As part of the inspection plan they implement every year in the field of cosmetics, the DGCCRF took targeted actions over the past few months to search for prohibited preservatives in cosmetic products. They carried out inspections on manufacturers’ and distributors’ premises, which led to the withdrawal of more than 140 references of cosmetic products containing prohibited substances.
After several reports were published in the consumer press in June 2017, denouncing the presence of 23 cosmetic products containing Methylisothiazolinone (MIT) and Isobutylparaben on the market, the DGCCRF completed their annual inspection plan and led a targeted investigation on cosmetic products likely to contain these prohibited preservatives. The two substances were banned as from February 12, 2017 for the first one, July 30, 2015 for the second, in particular due to the allergic reactions they can trigger.
The investigations confirmed cosmetic products containing prohibited preservatives were still marketed, so an order was issued for them to be immediately withdrawn. The investigators also tried to determine who was responsible for this, among all the players involved in the distribution chain (manufacturers, distributors…).
The complementary investigations showed many batches actually bore old labels mentioning the presence of prohibited substances, whereas the products had been reformulated and did not contain the substances anymore. This is an act of negligence in the implementation of the new packaging.
However, other products did contain the prohibited substances. The DGCCRF investigators highlighted different types of situations.
A few manufacturers still have not provided their distributors with clear and thorough information about the fact that as from February 12, 2017, they shall not market products containing MIT. In addition, if certain manufacturers had anticipated the prohibition of the preservative and modified their product compositions upstream, others tried to clear their stocks until as close as the date when the prohibition came into force. Two manufacturers even kept using and marketing these prohibited preservatives in their cosmetic product formulas. Statements of offence will soon be sent to the courts.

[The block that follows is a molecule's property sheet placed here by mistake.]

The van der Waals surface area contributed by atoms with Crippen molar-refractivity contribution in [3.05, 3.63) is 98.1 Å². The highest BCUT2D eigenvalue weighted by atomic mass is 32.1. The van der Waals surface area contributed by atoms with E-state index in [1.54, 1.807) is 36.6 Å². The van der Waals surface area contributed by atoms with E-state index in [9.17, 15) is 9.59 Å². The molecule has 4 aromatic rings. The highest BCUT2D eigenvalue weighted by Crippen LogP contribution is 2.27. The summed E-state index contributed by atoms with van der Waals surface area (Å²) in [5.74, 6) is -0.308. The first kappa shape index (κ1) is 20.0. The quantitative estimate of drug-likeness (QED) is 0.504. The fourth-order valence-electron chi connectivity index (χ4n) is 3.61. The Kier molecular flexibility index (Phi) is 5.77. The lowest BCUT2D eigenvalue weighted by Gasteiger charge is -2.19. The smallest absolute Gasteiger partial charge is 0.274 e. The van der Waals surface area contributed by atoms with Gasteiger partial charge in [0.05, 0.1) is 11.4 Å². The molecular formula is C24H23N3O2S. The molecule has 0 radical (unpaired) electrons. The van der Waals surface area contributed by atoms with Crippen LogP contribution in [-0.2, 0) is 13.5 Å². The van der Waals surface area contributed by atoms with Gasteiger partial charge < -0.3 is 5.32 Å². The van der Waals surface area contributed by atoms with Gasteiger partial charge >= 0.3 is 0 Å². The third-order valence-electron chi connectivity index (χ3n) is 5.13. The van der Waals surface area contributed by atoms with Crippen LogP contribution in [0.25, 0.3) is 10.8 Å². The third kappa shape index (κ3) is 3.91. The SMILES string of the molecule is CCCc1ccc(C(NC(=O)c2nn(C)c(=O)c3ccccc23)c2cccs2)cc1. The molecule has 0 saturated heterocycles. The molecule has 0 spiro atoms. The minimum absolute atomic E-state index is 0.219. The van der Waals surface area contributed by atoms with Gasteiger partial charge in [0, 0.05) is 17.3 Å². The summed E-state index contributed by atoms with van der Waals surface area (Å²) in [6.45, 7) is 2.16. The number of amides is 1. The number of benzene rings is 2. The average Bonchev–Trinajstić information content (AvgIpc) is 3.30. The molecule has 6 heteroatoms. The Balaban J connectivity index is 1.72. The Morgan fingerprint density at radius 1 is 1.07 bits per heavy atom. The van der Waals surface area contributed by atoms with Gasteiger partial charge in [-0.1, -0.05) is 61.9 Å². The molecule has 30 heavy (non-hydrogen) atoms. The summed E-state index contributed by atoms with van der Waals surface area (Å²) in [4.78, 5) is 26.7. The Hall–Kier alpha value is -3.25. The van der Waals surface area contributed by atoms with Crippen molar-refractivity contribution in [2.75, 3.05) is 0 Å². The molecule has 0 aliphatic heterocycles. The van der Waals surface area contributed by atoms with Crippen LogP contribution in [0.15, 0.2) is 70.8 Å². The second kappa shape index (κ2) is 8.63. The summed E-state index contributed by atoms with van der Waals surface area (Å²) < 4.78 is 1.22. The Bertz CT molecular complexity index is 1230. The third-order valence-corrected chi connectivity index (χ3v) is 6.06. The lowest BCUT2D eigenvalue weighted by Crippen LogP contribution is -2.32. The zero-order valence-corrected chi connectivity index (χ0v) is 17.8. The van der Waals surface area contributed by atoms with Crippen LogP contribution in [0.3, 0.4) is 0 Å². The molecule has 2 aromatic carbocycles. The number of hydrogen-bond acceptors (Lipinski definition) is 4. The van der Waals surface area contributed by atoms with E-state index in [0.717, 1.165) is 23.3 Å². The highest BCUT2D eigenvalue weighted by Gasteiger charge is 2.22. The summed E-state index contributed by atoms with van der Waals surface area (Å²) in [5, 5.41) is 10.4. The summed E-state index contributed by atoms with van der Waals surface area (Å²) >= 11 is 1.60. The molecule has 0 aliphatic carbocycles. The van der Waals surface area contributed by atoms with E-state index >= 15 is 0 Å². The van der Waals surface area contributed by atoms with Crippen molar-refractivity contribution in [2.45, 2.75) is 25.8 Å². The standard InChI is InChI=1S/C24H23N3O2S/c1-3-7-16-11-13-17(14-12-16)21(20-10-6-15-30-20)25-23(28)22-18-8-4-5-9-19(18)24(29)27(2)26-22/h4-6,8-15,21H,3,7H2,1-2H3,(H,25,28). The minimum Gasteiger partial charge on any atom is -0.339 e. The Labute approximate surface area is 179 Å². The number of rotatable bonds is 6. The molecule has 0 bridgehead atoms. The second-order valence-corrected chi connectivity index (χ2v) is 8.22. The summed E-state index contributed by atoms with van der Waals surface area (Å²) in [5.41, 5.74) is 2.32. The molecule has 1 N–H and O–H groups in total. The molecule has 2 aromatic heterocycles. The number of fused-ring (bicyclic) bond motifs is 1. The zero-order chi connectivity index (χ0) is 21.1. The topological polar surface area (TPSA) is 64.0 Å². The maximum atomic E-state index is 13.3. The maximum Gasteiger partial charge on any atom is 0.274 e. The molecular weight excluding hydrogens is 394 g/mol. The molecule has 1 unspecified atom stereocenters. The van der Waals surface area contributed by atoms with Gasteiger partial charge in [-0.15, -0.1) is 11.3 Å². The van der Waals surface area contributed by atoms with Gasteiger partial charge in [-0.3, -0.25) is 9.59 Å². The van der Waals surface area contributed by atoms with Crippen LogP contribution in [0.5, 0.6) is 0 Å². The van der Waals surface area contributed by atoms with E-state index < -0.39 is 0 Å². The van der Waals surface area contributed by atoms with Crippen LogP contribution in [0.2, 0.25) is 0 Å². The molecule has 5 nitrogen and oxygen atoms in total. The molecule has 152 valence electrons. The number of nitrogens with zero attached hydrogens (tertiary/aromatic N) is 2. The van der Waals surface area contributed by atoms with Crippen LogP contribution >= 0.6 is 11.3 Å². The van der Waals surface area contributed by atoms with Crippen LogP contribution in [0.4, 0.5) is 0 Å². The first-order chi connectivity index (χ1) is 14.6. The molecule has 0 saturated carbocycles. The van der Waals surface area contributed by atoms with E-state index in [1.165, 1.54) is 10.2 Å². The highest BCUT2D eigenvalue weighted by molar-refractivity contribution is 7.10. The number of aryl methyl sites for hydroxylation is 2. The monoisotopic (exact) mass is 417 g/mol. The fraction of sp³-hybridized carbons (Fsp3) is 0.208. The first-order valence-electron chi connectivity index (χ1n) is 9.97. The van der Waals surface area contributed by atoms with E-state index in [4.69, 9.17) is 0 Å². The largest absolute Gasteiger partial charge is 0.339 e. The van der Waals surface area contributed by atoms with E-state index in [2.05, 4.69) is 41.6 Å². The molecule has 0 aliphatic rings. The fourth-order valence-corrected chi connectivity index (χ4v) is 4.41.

A few distributors, in particular retailers running ‘general stores’, showed limited knowledge of the regulations applicable to cosmetic products. On top of that, many of them said they had received no instructions whatsoever from their trading groups or suppliers to withdraw their products from shelves. They received a reminder of regulatory obligations in the form of warnings.
Given the results obtained and the particularly high number of references containing prohibited substances found in stores, the DGCCRF maintains reinforced monitoring as regards these issues. They will make a more global update early next year on the overall results of their annual inspection plan in the cosmetics industry: they aim to verify all products preserve consumer safety and the information given to consumers is loyal.© CosmeticOBS-L'Observatoire des Cosmétiques